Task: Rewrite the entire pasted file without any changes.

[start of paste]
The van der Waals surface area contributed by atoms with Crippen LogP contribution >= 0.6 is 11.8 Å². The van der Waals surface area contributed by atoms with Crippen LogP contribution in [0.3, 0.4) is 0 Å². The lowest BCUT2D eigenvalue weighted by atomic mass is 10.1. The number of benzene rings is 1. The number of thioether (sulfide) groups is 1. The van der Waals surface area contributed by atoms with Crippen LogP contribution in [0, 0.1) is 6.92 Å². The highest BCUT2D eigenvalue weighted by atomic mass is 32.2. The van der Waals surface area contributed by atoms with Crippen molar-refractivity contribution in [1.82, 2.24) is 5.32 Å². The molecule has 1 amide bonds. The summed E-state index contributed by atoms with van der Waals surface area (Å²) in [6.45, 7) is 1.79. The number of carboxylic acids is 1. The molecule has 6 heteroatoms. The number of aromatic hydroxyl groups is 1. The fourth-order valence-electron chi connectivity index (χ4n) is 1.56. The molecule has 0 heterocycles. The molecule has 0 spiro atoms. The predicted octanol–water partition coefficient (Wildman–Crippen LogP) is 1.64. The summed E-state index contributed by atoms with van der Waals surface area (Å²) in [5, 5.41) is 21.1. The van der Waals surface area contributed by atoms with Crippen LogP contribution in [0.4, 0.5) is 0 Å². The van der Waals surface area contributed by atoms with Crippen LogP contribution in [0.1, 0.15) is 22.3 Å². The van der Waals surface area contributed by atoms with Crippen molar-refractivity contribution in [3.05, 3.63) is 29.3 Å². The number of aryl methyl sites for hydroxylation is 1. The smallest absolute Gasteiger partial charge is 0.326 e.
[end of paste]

The van der Waals surface area contributed by atoms with Crippen LogP contribution >= 0.6 is 11.8 Å². The van der Waals surface area contributed by atoms with Crippen LogP contribution in [0.3, 0.4) is 0 Å². The lowest BCUT2D eigenvalue weighted by atomic mass is 10.1. The number of benzene rings is 1. The number of thioether (sulfide) groups is 1. The van der Waals surface area contributed by atoms with Crippen LogP contribution in [0, 0.1) is 6.92 Å². The highest BCUT2D eigenvalue weighted by atomic mass is 32.2. The van der Waals surface area contributed by atoms with Crippen molar-refractivity contribution in [1.82, 2.24) is 5.32 Å². The molecule has 1 amide bonds. The summed E-state index contributed by atoms with van der Waals surface area (Å²) in [6.45, 7) is 1.79. The number of carboxylic acids is 1. The molecule has 6 heteroatoms. The number of aromatic hydroxyl groups is 1. The fourth-order valence-electron chi connectivity index (χ4n) is 1.56. The molecule has 0 heterocycles. The molecule has 0 spiro atoms. The predicted octanol–water partition coefficient (Wildman–Crippen LogP) is 1.64. The summed E-state index contributed by atoms with van der Waals surface area (Å²) in [5, 5.41) is 21.1. The van der Waals surface area contributed by atoms with Crippen LogP contribution in [0.4, 0.5) is 0 Å². The van der Waals surface area contributed by atoms with Crippen LogP contribution in [0.1, 0.15) is 22.3 Å². The van der Waals surface area contributed by atoms with Crippen molar-refractivity contribution in [3.05, 3.63) is 29.3 Å². The number of aryl methyl sites for hydroxylation is 1. The smallest absolute Gasteiger partial charge is 0.326 e.